Ph.D. Thesis Defense - Implantable Blood Pressure Sensor
Date: December 8, 2004
Time: 9:00 AM
Location: Baiada Center, Room: Wedge Room
Advisors: Dr. Ryszard M. Lec and Dr. Jeffrey Joseph (Thomas Jefferson University)
Although blood pressure measurements are well developed, the existing technology in the field of Arterial Blood Pressure (ABP) measurements is not sufficient in terms of long-term ABP waveform assessment. To overcome existing limitations this dissertation proposes, models, designs and tests a new technique of ABP measurements: implantable arterial tonometry.
The scope of this dissertation is to study how the geometry of the tonometer and its mechanical properties influence sensor output and stress/strain distribution inside the arterial wall. Two models of tonometer, analytical and numerical, are developed. The relationship between the tonometer response and its effective stiffness is calculated using a lumped parameter model. The contact pressure between the artery and the tonometer as well as the arterial wall stress/strain distribution is studied using a Finite Element numerical model.
Based on the theoretical results, three prototypes are developed. The piezoelectric dual mode transducer is designed to measure the tonometer-arterial wall contact pressure. The series of in-vitro and in-vivo experiments test the static and dynamic responses of the tonometer. The results indicate the tonometers effective stiffness necessary to achieve less than 1% error in the dynamic response of the sensor. The geometry of the tonometers measurement area is found, which results in less than 1% of error in quasi-static response of the sensor. In effort to find potential tissue remodeling areas, the internal arterial wall stress/strain distribution generated by the tonometer is found.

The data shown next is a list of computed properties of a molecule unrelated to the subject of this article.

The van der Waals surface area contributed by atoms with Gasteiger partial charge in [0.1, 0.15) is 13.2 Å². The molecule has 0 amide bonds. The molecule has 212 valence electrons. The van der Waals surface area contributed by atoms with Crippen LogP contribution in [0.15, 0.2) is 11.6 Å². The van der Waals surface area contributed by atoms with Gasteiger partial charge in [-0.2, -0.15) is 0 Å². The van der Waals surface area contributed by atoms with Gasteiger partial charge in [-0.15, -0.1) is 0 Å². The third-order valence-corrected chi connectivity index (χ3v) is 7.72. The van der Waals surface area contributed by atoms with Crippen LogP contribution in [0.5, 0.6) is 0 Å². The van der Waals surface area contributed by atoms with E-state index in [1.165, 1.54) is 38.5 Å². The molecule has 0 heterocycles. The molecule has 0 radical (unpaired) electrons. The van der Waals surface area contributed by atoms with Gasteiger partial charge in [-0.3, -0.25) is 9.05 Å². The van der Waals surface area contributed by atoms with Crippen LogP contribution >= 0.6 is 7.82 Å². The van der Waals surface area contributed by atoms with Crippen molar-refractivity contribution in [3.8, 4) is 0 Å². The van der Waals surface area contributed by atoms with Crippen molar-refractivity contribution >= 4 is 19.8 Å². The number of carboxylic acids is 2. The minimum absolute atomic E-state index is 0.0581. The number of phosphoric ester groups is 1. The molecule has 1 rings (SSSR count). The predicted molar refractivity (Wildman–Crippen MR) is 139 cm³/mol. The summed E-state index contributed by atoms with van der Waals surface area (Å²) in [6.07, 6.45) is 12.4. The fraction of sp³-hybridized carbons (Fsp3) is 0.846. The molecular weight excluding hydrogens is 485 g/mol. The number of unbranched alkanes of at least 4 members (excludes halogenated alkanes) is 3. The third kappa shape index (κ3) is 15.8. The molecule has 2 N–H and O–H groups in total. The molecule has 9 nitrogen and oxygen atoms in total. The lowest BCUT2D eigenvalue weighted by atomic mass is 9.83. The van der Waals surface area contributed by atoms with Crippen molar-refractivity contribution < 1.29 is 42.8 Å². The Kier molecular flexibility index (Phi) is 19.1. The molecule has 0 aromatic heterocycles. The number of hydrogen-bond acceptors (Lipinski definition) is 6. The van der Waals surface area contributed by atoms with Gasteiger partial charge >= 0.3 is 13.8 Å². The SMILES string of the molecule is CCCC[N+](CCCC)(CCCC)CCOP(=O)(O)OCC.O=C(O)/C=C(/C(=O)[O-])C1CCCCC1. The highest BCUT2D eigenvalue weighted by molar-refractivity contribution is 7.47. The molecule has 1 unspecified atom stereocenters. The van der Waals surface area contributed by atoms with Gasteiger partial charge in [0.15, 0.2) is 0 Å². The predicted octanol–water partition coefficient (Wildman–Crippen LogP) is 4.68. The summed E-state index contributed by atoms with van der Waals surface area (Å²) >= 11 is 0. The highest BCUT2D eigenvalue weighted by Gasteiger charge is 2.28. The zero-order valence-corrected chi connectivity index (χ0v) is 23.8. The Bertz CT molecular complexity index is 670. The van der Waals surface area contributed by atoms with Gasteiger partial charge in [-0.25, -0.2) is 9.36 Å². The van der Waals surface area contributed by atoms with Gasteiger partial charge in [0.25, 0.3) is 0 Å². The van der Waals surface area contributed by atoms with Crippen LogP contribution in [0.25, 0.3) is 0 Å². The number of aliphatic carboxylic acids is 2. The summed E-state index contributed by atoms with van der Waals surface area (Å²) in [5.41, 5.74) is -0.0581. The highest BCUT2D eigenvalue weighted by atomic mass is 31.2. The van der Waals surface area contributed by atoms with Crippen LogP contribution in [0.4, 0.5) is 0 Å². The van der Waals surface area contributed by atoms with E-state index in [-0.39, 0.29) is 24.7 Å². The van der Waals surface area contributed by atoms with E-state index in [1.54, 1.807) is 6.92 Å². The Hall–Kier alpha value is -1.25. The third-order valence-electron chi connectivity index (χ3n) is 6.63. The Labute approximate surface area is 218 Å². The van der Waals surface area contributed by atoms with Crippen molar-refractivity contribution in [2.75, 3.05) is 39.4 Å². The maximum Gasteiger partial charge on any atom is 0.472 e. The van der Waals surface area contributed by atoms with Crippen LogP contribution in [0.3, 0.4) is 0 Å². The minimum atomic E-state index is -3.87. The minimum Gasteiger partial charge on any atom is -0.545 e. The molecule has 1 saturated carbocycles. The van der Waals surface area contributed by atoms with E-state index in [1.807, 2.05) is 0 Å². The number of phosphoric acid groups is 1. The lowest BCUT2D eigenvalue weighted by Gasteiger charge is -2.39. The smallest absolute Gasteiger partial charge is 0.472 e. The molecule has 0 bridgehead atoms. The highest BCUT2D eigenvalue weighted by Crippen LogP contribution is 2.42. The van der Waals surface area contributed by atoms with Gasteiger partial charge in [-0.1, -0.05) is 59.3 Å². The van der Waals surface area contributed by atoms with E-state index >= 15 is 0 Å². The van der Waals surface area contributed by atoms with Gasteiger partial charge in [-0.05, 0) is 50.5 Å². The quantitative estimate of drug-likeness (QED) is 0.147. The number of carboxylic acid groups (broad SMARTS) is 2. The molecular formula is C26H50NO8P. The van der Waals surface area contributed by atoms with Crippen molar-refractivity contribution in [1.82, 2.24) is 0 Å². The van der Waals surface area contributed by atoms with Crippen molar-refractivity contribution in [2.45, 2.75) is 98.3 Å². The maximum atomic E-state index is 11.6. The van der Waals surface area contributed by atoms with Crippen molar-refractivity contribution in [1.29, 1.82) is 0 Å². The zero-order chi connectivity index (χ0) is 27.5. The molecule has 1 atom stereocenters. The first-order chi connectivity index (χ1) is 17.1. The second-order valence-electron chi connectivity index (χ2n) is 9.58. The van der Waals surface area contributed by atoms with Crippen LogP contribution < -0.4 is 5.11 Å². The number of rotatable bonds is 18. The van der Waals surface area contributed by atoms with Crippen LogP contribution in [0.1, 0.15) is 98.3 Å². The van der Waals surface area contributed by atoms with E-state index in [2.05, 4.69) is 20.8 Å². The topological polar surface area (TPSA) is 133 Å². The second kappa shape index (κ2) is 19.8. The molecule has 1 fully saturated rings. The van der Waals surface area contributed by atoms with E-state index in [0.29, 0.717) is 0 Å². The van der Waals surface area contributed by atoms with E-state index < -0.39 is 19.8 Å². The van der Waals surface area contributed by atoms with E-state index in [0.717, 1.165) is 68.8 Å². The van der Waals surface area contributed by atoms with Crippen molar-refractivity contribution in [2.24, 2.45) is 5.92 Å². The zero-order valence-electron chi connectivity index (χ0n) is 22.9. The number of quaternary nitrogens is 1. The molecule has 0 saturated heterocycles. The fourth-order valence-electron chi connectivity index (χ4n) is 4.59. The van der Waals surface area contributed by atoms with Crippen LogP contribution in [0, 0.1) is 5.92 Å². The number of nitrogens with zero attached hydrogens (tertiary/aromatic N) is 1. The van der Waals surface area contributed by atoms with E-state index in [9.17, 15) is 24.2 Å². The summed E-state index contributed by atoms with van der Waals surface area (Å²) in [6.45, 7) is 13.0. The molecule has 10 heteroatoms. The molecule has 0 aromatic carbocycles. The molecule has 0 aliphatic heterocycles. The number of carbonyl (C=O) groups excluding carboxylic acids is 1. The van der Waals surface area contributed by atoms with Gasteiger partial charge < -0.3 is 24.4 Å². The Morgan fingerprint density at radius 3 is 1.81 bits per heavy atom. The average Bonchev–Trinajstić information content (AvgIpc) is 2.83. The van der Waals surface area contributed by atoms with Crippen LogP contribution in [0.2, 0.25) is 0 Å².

The experimental results complement the numerical analysis. The static and dynamic characteristics of the prototype tonometer obtained in-vitro and in-vivo are presented. The explanted tunica media remodeling is compared with FE analysis results. The presented work states and solves basic problems of implantable arterial tonometry. In addition it provides the in-vitro and in-vivo examination of the theoretical results. The thesis develops tools of modeling, designs, and testing procedures for future researchers willing to develop implantable tonometers. The thesis concludes with a novel design of the implantable tonometer.
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